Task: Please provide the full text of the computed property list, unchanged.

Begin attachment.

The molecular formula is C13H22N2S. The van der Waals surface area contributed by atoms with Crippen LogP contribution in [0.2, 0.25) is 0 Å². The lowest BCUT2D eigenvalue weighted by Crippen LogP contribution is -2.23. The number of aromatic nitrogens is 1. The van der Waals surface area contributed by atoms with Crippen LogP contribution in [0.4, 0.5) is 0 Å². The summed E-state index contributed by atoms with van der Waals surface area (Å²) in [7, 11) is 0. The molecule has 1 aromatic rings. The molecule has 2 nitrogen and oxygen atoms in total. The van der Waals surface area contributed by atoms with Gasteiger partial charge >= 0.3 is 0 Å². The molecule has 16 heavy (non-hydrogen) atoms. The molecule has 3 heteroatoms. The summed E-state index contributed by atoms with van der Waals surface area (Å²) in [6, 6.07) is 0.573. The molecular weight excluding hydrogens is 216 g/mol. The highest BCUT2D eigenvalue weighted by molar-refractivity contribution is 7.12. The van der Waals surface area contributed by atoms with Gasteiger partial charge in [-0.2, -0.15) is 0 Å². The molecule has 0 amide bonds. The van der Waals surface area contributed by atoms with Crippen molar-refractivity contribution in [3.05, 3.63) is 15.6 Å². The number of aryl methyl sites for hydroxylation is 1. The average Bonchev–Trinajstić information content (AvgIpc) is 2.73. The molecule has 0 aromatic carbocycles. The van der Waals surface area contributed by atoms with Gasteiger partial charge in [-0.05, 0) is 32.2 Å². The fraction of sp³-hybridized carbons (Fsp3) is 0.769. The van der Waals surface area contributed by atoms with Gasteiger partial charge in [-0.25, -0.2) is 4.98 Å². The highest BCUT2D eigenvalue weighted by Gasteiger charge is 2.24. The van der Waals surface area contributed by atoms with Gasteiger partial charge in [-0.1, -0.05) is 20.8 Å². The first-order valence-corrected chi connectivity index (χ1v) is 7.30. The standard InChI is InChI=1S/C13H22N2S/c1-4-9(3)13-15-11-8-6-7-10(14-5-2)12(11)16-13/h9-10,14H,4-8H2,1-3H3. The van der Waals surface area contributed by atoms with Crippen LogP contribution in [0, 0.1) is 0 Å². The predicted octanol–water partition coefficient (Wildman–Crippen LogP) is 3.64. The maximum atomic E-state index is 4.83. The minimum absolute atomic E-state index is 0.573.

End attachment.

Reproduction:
The molecular formula is C13H22N2S. The van der Waals surface area contributed by atoms with Crippen LogP contribution in [0.2, 0.25) is 0 Å². The lowest BCUT2D eigenvalue weighted by Crippen LogP contribution is -2.23. The number of aromatic nitrogens is 1. The van der Waals surface area contributed by atoms with Crippen LogP contribution in [0.4, 0.5) is 0 Å². The summed E-state index contributed by atoms with van der Waals surface area (Å²) in [7, 11) is 0. The molecule has 1 aromatic rings. The molecule has 2 nitrogen and oxygen atoms in total. The van der Waals surface area contributed by atoms with Gasteiger partial charge >= 0.3 is 0 Å². The molecule has 16 heavy (non-hydrogen) atoms. The molecule has 3 heteroatoms. The summed E-state index contributed by atoms with van der Waals surface area (Å²) in [6, 6.07) is 0.573. The molecular weight excluding hydrogens is 216 g/mol. The highest BCUT2D eigenvalue weighted by molar-refractivity contribution is 7.12. The van der Waals surface area contributed by atoms with Gasteiger partial charge in [-0.2, -0.15) is 0 Å². The molecule has 0 amide bonds. The van der Waals surface area contributed by atoms with Crippen molar-refractivity contribution in [3.05, 3.63) is 15.6 Å². The number of aryl methyl sites for hydroxylation is 1. The average Bonchev–Trinajstić information content (AvgIpc) is 2.73. The molecule has 0 aromatic carbocycles. The van der Waals surface area contributed by atoms with Gasteiger partial charge in [-0.05, 0) is 32.2 Å². The fraction of sp³-hybridized carbons (Fsp3) is 0.769. The van der Waals surface area contributed by atoms with Gasteiger partial charge in [-0.25, -0.2) is 4.98 Å². The highest BCUT2D eigenvalue weighted by Gasteiger charge is 2.24. The van der Waals surface area contributed by atoms with Gasteiger partial charge in [-0.1, -0.05) is 20.8 Å². The first-order valence-corrected chi connectivity index (χ1v) is 7.30. The standard InChI is InChI=1S/C13H22N2S/c1-4-9(3)13-15-11-8-6-7-10(14-5-2)12(11)16-13/h9-10,14H,4-8H2,1-3H3. The van der Waals surface area contributed by atoms with Crippen LogP contribution in [0, 0.1) is 0 Å². The predicted octanol–water partition coefficient (Wildman–Crippen LogP) is 3.64. The maximum atomic E-state index is 4.83. The minimum absolute atomic E-state index is 0.573.